Robert Chisholm Dartmouth—Cole Harbour, NS

Mr. Speaker, the government is making a mess of the EI system. I was talking to Frances this weekend, one of a whole flood of constituents who have been calling my office because they cannot get through to Service Canada to deal with their problems. In Frances' case, she said she had been calling every hour on the hour for a week, and all she got was an answering machine that said,“Sorry, call back please. We're busy”.

Can the government explain to Canadians why it is messing up the EI system? It cannot even manage a call centre. Please explain that.

Employment Insurance
Oral Questions

2:55 p.m.

Haldimand—Norfolk
Ontario

Conservative

Diane Finley Minister of Human Resources and Skills Development

Far from it, Mr. Speaker, we are helping Canadians get back to work.

There are shortages of workers across this country, even in the east. That is where we are focused on helping people get the jobs that are available in their areas. As a last resort, too many employers have to bring in temporary foreign workers to fill the jobs, because there have been disincentives in employment insurance that keep people from working when they could, when they would be better off, and their families would be better off, if they did so.

We are helping Canadians get back to work.

Canada Revenue Agency
Oral Questions

2:55 p.m.

NDP

Murray Rankin Victoria, BC

Mr. Speaker, yesterday the NDP successfully pushed the finance committee to study tax havens. The U.K., the U.S. and Australia all have published official estimates of how much these tax havens are costing them, but the Conservatives' position is to cover their eyes and pretend it is not happening.

Could the Minister of National Revenue tell the House why she is not interested in finding out just how much of these tax revenues go missing?

Canada Revenue Agency
Oral Questions

2:55 p.m.

Egmont
P.E.I.

Conservative

Gail Shea Minister of National Revenue

Mr. Speaker, we are very interested in how much of this money goes missing, and that is why we aggressively pursue all information we receive. We take this issue seriously. That is why our government has increased the number of CRA experts on this file by roughly 40% from the last year of the Liberal government.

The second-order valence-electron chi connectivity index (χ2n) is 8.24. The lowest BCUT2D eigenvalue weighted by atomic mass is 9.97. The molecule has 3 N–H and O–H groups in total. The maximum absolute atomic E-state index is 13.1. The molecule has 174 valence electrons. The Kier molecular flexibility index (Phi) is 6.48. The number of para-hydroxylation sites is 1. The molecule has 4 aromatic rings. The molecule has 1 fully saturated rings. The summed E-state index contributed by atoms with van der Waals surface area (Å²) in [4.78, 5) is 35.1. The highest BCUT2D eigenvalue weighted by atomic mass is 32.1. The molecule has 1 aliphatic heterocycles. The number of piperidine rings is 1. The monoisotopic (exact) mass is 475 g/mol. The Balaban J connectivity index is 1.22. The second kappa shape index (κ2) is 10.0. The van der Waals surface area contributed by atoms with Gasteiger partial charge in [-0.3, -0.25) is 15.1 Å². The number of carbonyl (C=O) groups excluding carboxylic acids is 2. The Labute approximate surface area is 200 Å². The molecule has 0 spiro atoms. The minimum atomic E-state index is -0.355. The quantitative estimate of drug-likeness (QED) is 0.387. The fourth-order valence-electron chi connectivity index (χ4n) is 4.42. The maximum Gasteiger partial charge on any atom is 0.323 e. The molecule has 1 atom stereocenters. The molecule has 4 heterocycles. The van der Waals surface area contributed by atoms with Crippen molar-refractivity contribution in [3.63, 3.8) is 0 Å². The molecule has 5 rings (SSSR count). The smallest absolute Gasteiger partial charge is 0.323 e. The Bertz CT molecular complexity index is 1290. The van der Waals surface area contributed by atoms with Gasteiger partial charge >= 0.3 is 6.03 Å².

Since 2006, CRA has audited thousands of cases and has identified more than $4.5 billion in unpaid taxes through our efforts on aggressive international tax planning. This is compared to just $174 million the last year the Liberals were in office.

Canada Revenue Agency
Oral Questions

2:55 p.m.

NDP

Murray Rankin Victoria, BC

Mr. Speaker, the Conservatives are quick to brag about money they have recovered, but they do not know how much money has gone missing.

It is entirely possible to calculate how much revenue the government is losing as a result of tax havens. Other countries have done it.

So why will the minister not commit right now to finding out how much revenue the government is losing and to solving this problem once and for all?

Canada Revenue Agency
Oral Questions

2:55 p.m.

Egmont
P.E.I.

Conservative

Gail Shea Minister of National Revenue

Mr. Speaker, as I said, this is a serious issue. Under this government, we have taken a leadership role with our international partners.

At finance committee, when asked about the issue, former Secretary General of the OECD and Liberal cabinet minister Donald Johnston had this to say: “The progress that has been made...over the last five years [in Canada has been] remarkable”.

Employment Insurance
Oral Questions

2:55 p.m.

Liberal

Rodger Cuzner Cape Breton—Canso, NS

Mr. Speaker, we live in a big, diverse country where all regions contribute in different ways. Some are more affluent than others, and I applaud that success, like the riding of Ajax—Pickering, where the EI rate is under 7% and household income is over $100,000. However, their Conservative member believes that people in Canso, Nova Scotia, where the EI rate is over 17% and household income is under $36,000, should be happy to take jobs at Tim Hortons. The problem is, the closest Tim Hortons is two hours away, because it is rural Canada.

Where are the rural members of the Conservative caucus on these changes?

Employment Insurance
Oral Questions

2:55 p.m.

Haldimand—Norfolk
Ontario

Conservative

Diane Finley Minister of Human Resources and Skills Development

Mr. Speaker, I come from a very rural part of Canada and I am proud to do so. My constituents have been telling me that they support the changes we are making.